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Lee Friedlander: Photographer of everything

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New York City
Lee Friedlander, New York City, 1966. Gelatin silver print. 5-3/4 x 8-11/16" Carl Jacobs Fund. MoMA accession #669.2000
Image courtesy of the Minneapolis Institute of Arts

Lee Friedlander is known more for his body of work than for any one picture. Now in his 70s, Friedlander has had a camera in his hands for more than half a century. 

Self-portrait
Lee Friedlander, California, 1997. Gelatin silver print. 14-15/16 x 14-13/16" Robert and Joyce Menschel Fund. MoMA accession #547.1998
Image courtesy of the Minneapolis Institute of Arts

MIA guest curator George Slade says Friedlander has an inexhaustible appetite for taking photographs, including landscapes, city scenes, nudes, TV sets, monuments, jazz musicians and self-portraits. 

Slade says the exhibition, with more than 500 images on display, reflects Friedlanders fascination with finding the art in even the most common scene.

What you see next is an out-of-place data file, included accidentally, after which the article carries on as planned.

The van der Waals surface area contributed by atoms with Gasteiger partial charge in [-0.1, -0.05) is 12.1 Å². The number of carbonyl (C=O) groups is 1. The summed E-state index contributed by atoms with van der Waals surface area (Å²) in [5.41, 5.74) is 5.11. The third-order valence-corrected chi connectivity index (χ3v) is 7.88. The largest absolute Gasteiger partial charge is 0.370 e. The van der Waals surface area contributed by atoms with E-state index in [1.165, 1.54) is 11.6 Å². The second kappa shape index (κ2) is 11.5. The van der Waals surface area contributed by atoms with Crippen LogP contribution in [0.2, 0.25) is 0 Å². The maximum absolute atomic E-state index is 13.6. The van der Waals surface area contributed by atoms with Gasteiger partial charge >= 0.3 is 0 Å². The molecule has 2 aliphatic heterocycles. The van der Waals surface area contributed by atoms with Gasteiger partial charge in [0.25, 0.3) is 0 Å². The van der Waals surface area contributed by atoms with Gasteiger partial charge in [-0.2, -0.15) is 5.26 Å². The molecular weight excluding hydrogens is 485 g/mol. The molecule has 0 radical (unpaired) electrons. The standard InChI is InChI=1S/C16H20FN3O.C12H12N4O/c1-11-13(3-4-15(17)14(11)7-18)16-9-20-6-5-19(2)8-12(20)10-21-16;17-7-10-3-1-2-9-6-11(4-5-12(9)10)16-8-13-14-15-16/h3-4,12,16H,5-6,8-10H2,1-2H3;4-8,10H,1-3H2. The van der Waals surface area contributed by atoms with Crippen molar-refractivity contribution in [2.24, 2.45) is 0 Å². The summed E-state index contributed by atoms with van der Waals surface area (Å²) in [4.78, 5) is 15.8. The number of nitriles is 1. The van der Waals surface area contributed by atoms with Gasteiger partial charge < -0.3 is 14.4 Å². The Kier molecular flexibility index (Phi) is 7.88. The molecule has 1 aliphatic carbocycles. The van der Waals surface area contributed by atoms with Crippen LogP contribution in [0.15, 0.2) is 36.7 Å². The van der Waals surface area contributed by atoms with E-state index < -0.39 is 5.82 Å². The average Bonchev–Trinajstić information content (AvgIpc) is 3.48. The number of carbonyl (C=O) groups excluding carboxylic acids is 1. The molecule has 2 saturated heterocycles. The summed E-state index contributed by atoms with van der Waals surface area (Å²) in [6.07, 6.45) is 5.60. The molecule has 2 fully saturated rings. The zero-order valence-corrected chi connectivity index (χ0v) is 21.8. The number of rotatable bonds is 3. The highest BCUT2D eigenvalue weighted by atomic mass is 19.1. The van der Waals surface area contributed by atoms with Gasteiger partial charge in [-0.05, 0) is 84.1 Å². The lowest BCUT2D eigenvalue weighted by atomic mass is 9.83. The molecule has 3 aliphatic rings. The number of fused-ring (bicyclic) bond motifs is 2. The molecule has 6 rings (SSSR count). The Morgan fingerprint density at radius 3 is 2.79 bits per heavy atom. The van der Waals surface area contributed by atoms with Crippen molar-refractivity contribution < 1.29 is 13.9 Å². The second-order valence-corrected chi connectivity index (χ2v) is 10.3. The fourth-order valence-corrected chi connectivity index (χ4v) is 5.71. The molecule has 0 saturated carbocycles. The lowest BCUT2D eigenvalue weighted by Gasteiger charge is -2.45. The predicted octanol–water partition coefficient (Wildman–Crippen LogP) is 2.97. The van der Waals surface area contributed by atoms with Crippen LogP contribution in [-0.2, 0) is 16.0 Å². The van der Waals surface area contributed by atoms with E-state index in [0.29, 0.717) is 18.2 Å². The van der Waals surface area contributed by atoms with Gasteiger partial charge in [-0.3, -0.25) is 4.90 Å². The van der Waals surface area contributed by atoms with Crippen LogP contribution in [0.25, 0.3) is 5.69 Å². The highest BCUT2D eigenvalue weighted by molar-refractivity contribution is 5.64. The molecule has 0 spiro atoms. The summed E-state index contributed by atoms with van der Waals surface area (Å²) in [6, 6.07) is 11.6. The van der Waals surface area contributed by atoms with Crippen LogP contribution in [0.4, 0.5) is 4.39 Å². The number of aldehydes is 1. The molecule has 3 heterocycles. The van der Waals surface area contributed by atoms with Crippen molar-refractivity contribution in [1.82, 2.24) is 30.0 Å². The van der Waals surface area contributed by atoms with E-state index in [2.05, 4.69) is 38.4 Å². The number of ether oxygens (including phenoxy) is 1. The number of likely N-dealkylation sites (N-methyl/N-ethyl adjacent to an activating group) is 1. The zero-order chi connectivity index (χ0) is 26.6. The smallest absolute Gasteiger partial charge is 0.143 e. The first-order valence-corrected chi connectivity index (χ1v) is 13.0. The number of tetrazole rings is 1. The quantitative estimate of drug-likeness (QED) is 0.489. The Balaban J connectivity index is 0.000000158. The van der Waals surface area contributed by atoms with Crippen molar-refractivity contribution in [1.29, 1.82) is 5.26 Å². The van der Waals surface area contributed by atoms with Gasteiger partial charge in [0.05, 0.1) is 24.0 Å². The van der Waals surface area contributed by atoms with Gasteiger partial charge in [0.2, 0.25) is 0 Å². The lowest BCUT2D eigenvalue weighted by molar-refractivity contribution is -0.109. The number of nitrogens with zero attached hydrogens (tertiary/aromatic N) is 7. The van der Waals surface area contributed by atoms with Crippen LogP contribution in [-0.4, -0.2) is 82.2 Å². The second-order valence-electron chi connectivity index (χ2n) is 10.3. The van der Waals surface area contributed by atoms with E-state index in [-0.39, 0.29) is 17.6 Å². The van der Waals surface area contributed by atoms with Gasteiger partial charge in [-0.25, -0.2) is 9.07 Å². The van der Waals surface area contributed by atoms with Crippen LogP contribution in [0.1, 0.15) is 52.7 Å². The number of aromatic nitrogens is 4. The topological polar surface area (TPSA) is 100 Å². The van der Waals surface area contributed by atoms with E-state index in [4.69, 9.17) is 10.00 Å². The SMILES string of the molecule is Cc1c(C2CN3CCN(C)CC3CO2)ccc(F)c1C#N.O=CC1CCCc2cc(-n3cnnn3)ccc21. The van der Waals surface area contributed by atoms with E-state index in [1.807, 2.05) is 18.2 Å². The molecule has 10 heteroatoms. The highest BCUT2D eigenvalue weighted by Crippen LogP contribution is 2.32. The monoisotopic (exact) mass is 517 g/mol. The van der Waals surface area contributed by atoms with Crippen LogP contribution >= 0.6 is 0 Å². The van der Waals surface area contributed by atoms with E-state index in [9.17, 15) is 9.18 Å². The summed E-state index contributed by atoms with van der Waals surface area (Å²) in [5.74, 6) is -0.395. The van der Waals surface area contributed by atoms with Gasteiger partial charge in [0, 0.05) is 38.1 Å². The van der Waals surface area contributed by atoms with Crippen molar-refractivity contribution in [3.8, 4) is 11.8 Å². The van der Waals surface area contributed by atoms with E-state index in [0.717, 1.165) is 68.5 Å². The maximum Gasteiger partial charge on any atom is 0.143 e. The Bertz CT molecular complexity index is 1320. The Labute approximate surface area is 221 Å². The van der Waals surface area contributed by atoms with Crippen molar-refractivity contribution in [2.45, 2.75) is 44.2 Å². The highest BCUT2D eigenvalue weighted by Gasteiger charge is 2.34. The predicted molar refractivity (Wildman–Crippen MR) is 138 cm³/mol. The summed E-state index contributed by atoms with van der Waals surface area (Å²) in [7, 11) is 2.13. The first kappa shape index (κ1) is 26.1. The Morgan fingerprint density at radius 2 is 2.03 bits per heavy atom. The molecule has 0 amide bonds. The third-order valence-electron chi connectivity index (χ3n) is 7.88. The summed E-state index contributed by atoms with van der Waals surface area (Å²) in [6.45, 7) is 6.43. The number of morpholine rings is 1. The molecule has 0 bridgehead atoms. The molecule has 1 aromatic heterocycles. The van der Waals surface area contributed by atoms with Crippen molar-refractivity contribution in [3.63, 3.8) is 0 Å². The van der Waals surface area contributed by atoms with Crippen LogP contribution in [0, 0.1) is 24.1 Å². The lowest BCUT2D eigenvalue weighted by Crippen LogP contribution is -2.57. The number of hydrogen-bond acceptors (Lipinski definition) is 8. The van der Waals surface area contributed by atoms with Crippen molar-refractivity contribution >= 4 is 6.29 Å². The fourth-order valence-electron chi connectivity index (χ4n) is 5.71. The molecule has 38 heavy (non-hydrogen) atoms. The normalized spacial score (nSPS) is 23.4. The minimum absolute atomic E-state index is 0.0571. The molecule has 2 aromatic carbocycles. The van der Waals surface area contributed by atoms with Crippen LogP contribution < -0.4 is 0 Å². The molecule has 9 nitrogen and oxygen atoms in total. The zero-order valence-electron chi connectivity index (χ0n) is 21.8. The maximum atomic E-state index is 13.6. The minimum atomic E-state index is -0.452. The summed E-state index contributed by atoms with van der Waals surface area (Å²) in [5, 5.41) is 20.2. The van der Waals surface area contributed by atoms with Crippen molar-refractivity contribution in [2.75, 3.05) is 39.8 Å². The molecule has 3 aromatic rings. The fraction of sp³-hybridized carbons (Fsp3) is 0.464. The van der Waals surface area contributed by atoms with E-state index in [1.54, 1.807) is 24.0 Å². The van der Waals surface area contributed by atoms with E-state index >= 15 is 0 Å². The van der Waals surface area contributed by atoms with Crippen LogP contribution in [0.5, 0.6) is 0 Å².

Miles Davis
Lee Friedlander, Miles Davis, 1969. Ink jet print. 14-9/16 x 14-1/2" MoMA accession #1162.2000
Image courtesy of the Minneapolis Institute of Arts

"There are so many things that Friedlander's photographed, that it's hard to imagine he hasn't photographed something for just about everybody," mused Slade. "And there's a mundane quality to all of this and would hope that people would say 'Wow, that's really boring, but why can't I stop looking at it?'"

The Friedlander exhibition fills eight galleries in the Minneapolis Institute of Arts. It follows Friedlander's in rough chronological order, starting with his portraits of jazz musicians in the 1950s and 1960s. 

The exhibition also presents for the first time a series of his American West landscapes.

"Friedlander: Photographs" is on loan from the Museum of Modern Art. It runs through September 14th.